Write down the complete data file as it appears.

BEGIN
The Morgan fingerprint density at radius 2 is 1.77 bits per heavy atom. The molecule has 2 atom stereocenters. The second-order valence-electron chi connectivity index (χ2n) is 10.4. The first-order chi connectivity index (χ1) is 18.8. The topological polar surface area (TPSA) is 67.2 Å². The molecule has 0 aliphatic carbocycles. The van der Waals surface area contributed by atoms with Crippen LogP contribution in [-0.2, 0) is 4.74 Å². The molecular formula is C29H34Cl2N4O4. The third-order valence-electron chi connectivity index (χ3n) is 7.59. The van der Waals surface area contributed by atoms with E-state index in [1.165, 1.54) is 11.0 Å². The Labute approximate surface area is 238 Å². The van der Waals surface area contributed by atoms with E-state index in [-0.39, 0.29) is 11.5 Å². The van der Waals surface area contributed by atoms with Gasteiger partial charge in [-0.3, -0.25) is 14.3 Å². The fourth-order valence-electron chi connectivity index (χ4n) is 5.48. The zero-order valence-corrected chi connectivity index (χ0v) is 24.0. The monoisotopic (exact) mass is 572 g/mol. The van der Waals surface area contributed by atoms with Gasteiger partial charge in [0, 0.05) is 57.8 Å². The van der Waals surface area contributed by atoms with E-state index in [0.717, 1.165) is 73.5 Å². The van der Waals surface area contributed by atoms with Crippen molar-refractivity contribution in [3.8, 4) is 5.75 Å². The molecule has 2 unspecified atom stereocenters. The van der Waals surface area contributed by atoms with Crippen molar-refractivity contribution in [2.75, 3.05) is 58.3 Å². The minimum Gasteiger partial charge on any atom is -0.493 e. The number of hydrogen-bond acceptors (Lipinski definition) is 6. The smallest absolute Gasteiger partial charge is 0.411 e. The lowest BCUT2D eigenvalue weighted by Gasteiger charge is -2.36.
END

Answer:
The Morgan fingerprint density at radius 2 is 1.77 bits per heavy atom. The molecule has 2 atom stereocenters. The second-order valence-electron chi connectivity index (χ2n) is 10.4. The first-order chi connectivity index (χ1) is 18.8. The topological polar surface area (TPSA) is 67.2 Å². The molecule has 0 aliphatic carbocycles. The van der Waals surface area contributed by atoms with Crippen LogP contribution in [-0.2, 0) is 4.74 Å². The molecular formula is C29H34Cl2N4O4. The third-order valence-electron chi connectivity index (χ3n) is 7.59. The van der Waals surface area contributed by atoms with E-state index in [1.165, 1.54) is 11.0 Å². The Labute approximate surface area is 238 Å². The van der Waals surface area contributed by atoms with E-state index in [-0.39, 0.29) is 11.5 Å². The van der Waals surface area contributed by atoms with Gasteiger partial charge in [-0.3, -0.25) is 14.3 Å². The fourth-order valence-electron chi connectivity index (χ4n) is 5.48. The zero-order valence-corrected chi connectivity index (χ0v) is 24.0. The monoisotopic (exact) mass is 572 g/mol. The van der Waals surface area contributed by atoms with Gasteiger partial charge in [0, 0.05) is 57.8 Å². The van der Waals surface area contributed by atoms with E-state index in [0.717, 1.165) is 73.5 Å². The van der Waals surface area contributed by atoms with Crippen molar-refractivity contribution in [3.8, 4) is 5.75 Å². The molecule has 2 unspecified atom stereocenters. The van der Waals surface area contributed by atoms with Crippen molar-refractivity contribution in [2.75, 3.05) is 58.3 Å². The minimum Gasteiger partial charge on any atom is -0.493 e. The number of hydrogen-bond acceptors (Lipinski definition) is 6. The smallest absolute Gasteiger partial charge is 0.411 e. The lowest BCUT2D eigenvalue weighted by Gasteiger charge is -2.36.